Trial by Laughter
Reviewed – 24th September 2018
“Joseph Prowen takes the lead with committed intensity”
If ever there were a time to champion free speech and the right of the press to hold the powerful up to mockery, then this is it. Ian Hislop and Nick Newman’s ‘Trial by Laughter’ tells the story of bookseller and satirist William Hone’s epic battle against government censorship in 1817. Hone faced not one but three trials for both libel and blasphemy.
This is personal for Ian Hislop, who as editor of Private Eye is purportedly the most sued man in English legal history. The two playwrights’ new work is strong on history and courtroom drama. It’s also something of a ‘ripping yarn’– a fast-paced funny story about how Hone used ridicule to get himself out of legal hot water.
Joseph Prowen takes the lead with committed intensity. He’s well-matched by Peter Losasso as the celebrated caricaturist George Cruikshank, who created nearly 10,000 vicious satires and illustrations during his long career. Both bring youth and likeability to their roles, Prowen most so when he is driven to nervous exhaustion at the end of three successive trials in three days.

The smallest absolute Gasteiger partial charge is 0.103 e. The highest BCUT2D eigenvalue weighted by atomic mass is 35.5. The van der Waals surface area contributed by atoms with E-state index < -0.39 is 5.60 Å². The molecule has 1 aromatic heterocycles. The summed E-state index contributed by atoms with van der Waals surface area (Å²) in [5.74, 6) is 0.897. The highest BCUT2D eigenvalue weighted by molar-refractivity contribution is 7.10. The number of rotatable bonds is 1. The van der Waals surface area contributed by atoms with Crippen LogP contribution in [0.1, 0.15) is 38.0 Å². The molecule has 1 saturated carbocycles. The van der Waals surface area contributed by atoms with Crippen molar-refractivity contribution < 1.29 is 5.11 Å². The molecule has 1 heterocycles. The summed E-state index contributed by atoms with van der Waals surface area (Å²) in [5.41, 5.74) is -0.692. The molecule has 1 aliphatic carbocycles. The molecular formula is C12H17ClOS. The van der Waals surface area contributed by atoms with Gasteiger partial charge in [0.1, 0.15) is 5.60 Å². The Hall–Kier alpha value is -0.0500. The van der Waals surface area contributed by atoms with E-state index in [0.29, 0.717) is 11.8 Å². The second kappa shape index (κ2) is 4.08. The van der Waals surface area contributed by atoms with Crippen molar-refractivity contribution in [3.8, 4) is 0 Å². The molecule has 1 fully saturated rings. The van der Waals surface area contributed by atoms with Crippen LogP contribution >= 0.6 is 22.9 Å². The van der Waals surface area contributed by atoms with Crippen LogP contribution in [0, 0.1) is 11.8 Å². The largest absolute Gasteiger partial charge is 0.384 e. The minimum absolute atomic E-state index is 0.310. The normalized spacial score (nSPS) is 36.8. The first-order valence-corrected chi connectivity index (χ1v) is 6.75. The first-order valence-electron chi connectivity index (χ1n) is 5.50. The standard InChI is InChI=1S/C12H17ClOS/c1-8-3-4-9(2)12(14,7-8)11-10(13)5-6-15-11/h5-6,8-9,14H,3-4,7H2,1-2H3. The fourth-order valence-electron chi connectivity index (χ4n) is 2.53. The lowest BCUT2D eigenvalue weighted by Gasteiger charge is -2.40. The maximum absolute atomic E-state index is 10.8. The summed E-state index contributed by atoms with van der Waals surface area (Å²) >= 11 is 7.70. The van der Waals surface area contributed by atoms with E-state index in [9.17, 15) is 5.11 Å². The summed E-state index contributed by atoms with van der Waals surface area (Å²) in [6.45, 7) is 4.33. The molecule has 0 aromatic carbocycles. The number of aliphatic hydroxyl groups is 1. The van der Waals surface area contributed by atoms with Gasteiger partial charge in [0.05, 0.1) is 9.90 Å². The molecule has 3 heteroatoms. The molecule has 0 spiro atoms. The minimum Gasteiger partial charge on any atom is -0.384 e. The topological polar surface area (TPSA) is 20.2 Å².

Nicholas Murchie delivers a hilarious parody of legal pomposity as Justice Abbott and like several other members of the cast of eight, doubles several other roles including the ‘grand ole’ Duke of York. Dan Tetsell (previously seen in Hislop and Newman’s ‘Wipers Times’) has splenetic menace as Hone’s other judge, Lord Ellenborough, whose unsuccessful attempts to direct the jury were followed by his death soon after.
Helena Antoniou, Eva Scott and Jeremy Lloyd make up a trio of what looks like Blackadder-inspired comedic clowning in their scenes as the Prince Regent and his favourites. Eva Scott has an important ‘straight’ role, too, as Hone’s wife Sarah.
An ingenious set by Dora Schweitzer makes the most of the Watermill’s intimate stage, switching from Regency courtroom to palace in a matter of seconds by using some clever projections and multi-level cupboards, doorways and windows. As Hone wins the mob over with his wit and mockery, simple but effective sound design from Steve Mayo incorporates the audience into the action.
There are some pleasing period musical interludes by Tom Attwood throughout the show. One or two seemed just a little uncertain on the opening night of this packed production. The play ends with a slightly laboured scene pointing up Hone’s place in history.
This is a cracking play, both historically-rooted and completely topical, and well worth a trip to Newbury.
Reviewed by David Woodward
Photography by Philip Tull
Trial by Laughter
Watermill Theatre until 27th October then touring
Previously reviewed at the Watermill